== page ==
And the third driving force comes from the strong foreign policy in China. I recently spoke with the deputy foreign minister. He said that China was a large country with great influence on the international stage and every global power needed a story to tell the world. Furthermore, he added that the American story was about democracy and freedom, and the Chinese story would be the combination of fighting against poverty and issues of resources and sustainability. He went on to say that China was still a developing country and it had few resources available and was vulnerable to environmental changes. He concluded that they were combining the fight against poverty with issues of resources, which was their soft power strategy. This depicts the current discussion in China.

According to the Coal Market Report by the International Energy Agency, a new coal-fired power plant went into operation every week in China in 2014, despite noticeable problems.

But every few days, an old power plant is shut down, as well. The power plants that are built today belong to the latest technical generation. I would prefer that they stopped building new ones. Nevertheless, the number of renewable energy sources has been increasing rapidly in China over the last four years. Coal is reduced accordingly because of this fast growth in renewable sources. The Chinese government had planned the expansion of energy mainly by coal combustion until 2030, but a significant part of energy development already comes from renewable sources. This is an important change that was introduced three years ago. Whether it happens fast enough to meet the two degree target remains to be seen. But China has planned to reach the peak of emissions from coal combustion by 2020 and reduce them afterwards. After 2030 all emissions should be reduced. Furthermore, China is setting up an emission trading system. Modernisation of the respective European system and a combination of both could give new impetus to the decarbonisation of the global economy and make a contribution to a level playing field in climate protection – which would help European companies as well.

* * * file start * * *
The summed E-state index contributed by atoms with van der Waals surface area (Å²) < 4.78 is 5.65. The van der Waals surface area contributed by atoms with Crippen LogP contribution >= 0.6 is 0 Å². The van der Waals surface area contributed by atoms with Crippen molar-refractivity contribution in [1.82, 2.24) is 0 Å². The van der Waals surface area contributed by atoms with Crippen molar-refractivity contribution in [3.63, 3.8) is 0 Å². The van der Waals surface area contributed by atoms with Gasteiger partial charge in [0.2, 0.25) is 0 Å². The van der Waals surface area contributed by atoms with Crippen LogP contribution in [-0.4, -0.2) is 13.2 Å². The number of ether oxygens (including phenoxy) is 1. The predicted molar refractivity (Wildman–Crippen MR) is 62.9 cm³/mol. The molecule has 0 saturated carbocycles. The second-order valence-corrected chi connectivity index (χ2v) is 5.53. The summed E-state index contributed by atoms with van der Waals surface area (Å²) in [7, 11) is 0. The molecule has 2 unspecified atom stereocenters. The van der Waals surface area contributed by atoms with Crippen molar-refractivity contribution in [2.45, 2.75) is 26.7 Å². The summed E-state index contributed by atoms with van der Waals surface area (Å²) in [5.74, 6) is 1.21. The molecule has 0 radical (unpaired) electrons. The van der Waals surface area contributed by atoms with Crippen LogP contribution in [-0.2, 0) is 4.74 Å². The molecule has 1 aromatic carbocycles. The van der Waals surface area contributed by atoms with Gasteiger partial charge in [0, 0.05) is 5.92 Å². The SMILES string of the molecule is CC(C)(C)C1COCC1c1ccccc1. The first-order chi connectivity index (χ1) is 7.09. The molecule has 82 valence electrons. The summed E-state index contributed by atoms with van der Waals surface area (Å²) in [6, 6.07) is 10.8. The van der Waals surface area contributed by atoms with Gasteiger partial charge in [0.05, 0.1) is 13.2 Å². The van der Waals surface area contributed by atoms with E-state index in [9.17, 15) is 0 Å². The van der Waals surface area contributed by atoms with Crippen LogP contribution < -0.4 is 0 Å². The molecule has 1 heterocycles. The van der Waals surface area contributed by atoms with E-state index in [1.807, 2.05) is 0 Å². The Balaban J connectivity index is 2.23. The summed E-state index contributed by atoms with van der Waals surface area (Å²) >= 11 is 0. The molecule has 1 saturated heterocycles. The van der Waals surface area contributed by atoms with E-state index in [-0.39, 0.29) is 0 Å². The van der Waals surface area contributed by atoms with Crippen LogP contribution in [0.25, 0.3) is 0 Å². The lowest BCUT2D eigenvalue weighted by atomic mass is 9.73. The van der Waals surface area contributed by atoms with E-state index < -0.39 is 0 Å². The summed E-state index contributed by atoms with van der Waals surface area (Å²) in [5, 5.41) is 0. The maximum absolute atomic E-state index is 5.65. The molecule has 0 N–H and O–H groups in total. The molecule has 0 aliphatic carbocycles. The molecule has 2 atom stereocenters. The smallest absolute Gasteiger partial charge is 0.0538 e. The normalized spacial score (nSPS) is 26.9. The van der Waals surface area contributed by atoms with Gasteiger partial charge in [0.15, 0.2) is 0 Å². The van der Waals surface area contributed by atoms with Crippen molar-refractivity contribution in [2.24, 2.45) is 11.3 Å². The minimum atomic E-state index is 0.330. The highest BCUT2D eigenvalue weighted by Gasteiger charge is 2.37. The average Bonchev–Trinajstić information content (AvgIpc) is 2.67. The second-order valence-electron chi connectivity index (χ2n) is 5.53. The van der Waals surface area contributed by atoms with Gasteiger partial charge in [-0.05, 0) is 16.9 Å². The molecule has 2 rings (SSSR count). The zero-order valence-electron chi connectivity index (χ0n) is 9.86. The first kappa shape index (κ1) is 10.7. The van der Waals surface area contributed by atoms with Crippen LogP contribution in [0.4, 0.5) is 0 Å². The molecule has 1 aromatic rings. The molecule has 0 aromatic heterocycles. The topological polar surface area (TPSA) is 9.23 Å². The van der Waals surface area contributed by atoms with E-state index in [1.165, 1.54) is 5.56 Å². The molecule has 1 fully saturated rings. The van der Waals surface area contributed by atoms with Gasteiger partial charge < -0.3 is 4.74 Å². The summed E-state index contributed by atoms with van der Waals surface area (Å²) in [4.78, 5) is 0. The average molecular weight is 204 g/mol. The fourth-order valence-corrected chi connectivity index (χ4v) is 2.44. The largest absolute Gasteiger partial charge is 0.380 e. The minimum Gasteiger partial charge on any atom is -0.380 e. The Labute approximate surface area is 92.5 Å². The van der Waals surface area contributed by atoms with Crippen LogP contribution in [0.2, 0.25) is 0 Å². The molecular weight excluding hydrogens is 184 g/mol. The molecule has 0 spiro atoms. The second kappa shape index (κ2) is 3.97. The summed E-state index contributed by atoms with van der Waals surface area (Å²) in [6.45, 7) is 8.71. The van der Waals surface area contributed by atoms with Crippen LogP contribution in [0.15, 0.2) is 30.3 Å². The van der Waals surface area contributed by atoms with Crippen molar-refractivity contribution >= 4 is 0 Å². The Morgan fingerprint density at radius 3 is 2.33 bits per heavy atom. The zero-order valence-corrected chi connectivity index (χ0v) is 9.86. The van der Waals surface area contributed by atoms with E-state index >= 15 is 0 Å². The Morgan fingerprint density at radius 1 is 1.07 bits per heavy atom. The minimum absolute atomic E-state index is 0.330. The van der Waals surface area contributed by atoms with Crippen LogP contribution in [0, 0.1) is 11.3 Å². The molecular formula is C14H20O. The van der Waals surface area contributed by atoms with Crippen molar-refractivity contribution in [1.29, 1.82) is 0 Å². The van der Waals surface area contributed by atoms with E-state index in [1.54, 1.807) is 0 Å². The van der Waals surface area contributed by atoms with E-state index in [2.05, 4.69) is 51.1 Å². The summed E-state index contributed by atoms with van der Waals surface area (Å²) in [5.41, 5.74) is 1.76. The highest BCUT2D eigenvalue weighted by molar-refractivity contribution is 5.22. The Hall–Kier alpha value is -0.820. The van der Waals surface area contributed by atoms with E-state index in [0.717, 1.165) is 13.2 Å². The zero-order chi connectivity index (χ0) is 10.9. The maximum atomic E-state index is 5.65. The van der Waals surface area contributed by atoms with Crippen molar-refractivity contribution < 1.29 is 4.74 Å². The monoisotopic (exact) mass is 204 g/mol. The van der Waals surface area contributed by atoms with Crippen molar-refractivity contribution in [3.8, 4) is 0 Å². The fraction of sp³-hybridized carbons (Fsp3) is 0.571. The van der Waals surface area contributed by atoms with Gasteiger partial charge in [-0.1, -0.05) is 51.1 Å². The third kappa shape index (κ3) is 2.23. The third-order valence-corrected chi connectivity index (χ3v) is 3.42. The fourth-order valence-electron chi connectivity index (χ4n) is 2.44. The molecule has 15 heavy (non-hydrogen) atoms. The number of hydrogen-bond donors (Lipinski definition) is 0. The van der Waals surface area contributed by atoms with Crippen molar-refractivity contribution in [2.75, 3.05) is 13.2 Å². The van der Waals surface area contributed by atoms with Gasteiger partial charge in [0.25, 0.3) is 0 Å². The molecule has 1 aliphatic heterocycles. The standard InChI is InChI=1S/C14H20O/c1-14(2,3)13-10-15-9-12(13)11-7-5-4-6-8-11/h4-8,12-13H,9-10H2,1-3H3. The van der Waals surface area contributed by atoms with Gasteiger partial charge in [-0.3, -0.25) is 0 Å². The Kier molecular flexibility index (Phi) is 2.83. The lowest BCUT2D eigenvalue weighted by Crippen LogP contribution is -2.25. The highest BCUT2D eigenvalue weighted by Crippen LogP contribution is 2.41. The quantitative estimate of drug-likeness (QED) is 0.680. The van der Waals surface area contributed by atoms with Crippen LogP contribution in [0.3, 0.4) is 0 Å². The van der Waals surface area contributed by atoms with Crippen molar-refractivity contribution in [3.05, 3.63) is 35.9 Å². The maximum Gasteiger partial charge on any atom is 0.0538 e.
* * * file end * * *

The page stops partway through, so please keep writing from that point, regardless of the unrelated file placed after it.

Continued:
What you describe is the package that China brought to the United Nations Framework Convention on Climate Change in Paris as voluntary undertaking, isn't it?

Exactly. I am quite sure China will reach it faster, but the government supports goals they know they can definitely manage. This is also an important change. I have been working intensively in China for ten years and I am a member of the China Council for International Cooperation on Environment and Development. This is a board of ten Chinese and ten international experts that advise the Chinese government on issues of environment and economy. Talking about the peak of emissions was taboo several years ago. Nowadays, the country is pushing towards this direction. Therefore, Germany's two most important competitors concerning efficiency technologies and energy infrastructure in the field of renewable energy are China and the USA, because these technologies are being pushed forward in the USA as well.

Next page the interview continues with topics including the responsibility to the impoverished countries, the sustainable planning of further urbanization, the connection between migration and climate change and the integration of climate protection into international trade agreements. These topics are also covered in Alessa Hartmann’s article in this magazine.